While there are numerous challenges to the process, Charl says keeping the investigation subtle can have a knock-on effect. "You don't always want to let the staff of the other company or companies know you are doing this process. You have to be stealthy so as not to raise suspicions." A downside to this, he says, is that the information you need may not always be forthcoming.
"It can be a bit like pulling hen's teeth. With it being secretive, you can't play open cards or have frank discussions with staff. Sometimes the other party even limits you in terms of what line of questioning you can offer. You don't always have unrestricted access."
Another challenge, says Charl, is seeing through the make-up. "When something is put up for sale, it is dressed up. The challenge is to see through that to the actual results, performance and value of the assets to then make adjustments to internal models to ultimately come up with a company value." He offers some words of caution: "In several instances we have questioned, when we are presented with a life of mine profile, why the business is being put up for sale if it is such a good story. Guys put their best foot forward and use their best-case scenarios. You must be careful of that and be sure to look through historical information and make your own assumptions. Don't rely only on the assumptions of the counterparty."
When it comes to seeking advice and expertise, Charl says there is certainly scope for outside opinion. "Experts supplement any shortfalls you may have. As a company, you can't have all of the capacity in-house. If we are entering into a new commodity that we believe has value for the company, we bring in somebody with experience in that," he says. Lawyers are relied upon to draft the terms of the due diligence as far as confidentiality goes, and to undertake the legal due diligence, he says. Accounting firms are brought in to help with tax issues, while advisors are used at the deal structuring phase and to assist with modelling. "We also make up an internal team from our existing operations, people who have experience interrogating numbers. It is a multi-disciplinary task team that includes HR, accounting and a mineral resources expert - it is what we call the owners team."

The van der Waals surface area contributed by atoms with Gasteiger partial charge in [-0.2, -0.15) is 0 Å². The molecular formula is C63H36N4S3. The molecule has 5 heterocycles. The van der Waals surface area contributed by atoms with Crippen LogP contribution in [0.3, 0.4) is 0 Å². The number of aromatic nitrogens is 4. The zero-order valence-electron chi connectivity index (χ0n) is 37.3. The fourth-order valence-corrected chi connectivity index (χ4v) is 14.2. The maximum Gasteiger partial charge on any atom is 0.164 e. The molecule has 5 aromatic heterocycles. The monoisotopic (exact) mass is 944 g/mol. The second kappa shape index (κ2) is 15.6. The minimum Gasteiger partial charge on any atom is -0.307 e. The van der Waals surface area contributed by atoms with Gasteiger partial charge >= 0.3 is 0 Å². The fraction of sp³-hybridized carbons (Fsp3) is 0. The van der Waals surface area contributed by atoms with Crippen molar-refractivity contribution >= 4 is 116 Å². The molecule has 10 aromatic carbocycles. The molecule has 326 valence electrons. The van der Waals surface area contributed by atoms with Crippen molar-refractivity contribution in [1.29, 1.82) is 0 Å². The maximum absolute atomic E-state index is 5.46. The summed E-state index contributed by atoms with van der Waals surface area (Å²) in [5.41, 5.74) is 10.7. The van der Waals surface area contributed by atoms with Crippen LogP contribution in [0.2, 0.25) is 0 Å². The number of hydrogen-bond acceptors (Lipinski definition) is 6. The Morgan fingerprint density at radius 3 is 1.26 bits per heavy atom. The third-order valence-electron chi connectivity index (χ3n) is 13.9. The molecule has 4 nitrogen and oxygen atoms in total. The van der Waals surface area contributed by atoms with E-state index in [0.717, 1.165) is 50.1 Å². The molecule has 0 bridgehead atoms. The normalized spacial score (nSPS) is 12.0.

Asked whether there are nuances regarding deal making in the mining industry compared to other sectors, Charl says things are the same for the most part, bar some considerations.
"In the mining industry, because you are working with depleting assets, you have to be fairly sure of the resources and reserves that you are acquiring. The actual mineral that you mine is the fundamental building block of a mining company. That is where the difference is. A manufacturing company can keep on producing, whereas, if we get it wrong as far as reserves and resources are concerned, we can't manufacture that. It is the hand we have been dealt."
Charl's due diligence top 5
- Understand the asset that you are buying: what are the reserves and resources?
- Conduct adequate legal due diligence.
- Conduct thorough financial due diligence and understand the company's operations fundamentals. Don't neglect the tax aspect and how this is structured.
- Pay attention to the human capital process and the people involved and ensure that you can accommodate the Ts and Cs of their employment contracts into yours.
- If relevant, conduct environmental due diligence.
This article first appeared in CFO Magazine.